SEOUL, South Korea — South Korea’s E-Land Group said it will sell clothing label Teenie Weenie to Chinese fashion house V-Grass Fashion Co. in a 1 trillion won deal ($895 million) that reflects Chinese consumers’ shifting preference for more premium products.
Privately held E-Land will split off the Teenie Weenie business in China into its own unit before the sale, the company said in a e-mailed statement Friday. V-Grass was not immediately available for comment.
The acquisition, at a price which could outstrip V-Grass’ market capitalisation of about $685 million, comes as Chinese middle-class shoppers shift to higher-priced premium purchases. Meanwhile, in Korea, E-Land and other retailers are struggling to attract consumers to stores and malls as more shoppers there spend record amounts making purchases on their mobile devices.
V-Grass shares, which were suspended from trading in Shanghai Monday, have dropped 8.4 percent this year. The stock gained 0.6 percent to 30.90 yuan Monday.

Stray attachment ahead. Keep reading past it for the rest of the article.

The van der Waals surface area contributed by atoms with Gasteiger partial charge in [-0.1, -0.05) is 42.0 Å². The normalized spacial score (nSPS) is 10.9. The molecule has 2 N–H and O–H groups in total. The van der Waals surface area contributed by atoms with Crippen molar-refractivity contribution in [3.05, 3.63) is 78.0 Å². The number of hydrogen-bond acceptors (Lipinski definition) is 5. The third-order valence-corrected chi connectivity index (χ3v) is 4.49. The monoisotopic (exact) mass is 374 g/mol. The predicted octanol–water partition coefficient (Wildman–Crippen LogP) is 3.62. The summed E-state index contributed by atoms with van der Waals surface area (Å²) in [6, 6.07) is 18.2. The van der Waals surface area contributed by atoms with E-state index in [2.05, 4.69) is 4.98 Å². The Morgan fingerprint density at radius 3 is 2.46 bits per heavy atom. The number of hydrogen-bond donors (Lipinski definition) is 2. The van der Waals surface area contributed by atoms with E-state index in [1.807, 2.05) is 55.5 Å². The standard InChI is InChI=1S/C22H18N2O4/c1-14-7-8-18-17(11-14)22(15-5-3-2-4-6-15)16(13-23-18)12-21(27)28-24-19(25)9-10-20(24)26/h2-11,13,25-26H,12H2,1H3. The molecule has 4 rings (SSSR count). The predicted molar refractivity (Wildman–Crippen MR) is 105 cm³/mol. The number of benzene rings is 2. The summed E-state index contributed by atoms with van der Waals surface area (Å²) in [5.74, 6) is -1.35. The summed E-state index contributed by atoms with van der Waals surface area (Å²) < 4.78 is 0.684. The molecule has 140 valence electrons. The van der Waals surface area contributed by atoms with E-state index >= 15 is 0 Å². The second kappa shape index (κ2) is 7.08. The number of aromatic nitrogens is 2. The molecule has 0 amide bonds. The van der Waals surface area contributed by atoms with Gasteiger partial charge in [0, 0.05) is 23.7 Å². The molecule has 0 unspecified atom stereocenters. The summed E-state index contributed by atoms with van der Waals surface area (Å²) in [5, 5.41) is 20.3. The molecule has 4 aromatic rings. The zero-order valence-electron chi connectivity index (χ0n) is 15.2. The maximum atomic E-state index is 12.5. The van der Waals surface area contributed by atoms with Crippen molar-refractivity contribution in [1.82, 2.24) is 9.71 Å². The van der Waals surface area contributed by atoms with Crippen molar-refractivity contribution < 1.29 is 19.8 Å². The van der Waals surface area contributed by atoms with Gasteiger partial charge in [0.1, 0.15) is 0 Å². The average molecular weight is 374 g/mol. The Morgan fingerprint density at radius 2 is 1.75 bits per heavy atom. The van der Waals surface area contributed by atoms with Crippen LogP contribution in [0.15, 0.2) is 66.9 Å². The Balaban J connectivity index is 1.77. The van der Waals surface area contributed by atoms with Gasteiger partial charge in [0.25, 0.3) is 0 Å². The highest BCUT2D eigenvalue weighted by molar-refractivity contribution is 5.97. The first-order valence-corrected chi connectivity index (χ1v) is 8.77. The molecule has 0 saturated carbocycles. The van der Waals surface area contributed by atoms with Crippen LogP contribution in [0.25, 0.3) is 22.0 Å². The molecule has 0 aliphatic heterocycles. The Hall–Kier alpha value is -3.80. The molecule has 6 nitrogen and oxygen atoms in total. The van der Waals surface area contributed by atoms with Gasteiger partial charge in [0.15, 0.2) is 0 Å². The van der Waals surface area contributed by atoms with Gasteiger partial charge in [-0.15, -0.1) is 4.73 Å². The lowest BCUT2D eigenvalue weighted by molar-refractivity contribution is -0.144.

V-Grass is a high-end women’s clothing label with its own-branded boutiques across China’s biggest cities. Teenie Weenie is aimed at younger consumers and sells T-shirts emblazoned with its bear logo priced at about 300 yuan ($45).
Price is no longer the top concern for Chinese shoppers, according to a June survey by OC&C Strategy Consultants. Consumers in the country spend around 6 to 7 percent of their disposable income on clothes monthly, according to the survey. They also prefer foreign labels, including J. Crew and Forever 21, and are willing to pay a 20 percent premium for international brands.
In China’s $1.7 billion apparel market, local retailer Heilan Home Co. and Fast Retailing Co.’s Uniqlo Co. are market leaders, with 1.2 percent and 1 percent of the market respectively in 2015, according to data from Euromonitor International.
A total of 25 apparel companies held IPOs in China and Hong Kong during the past three years, raising a combined $2.2 billion, according to data compiled by Bloomberg.
E-Land group companies saw their credit ratings downgraded in December by Korea Investors Service, as an economic slump contributed to a drop in profitability of its units in the country. The group is selling its hypermarket business, Kim’s Club stores.
By Rachel Chang and Shinhye Kang; editors: K. Oanh Ha, Peter Pae and Sam Nagarajan.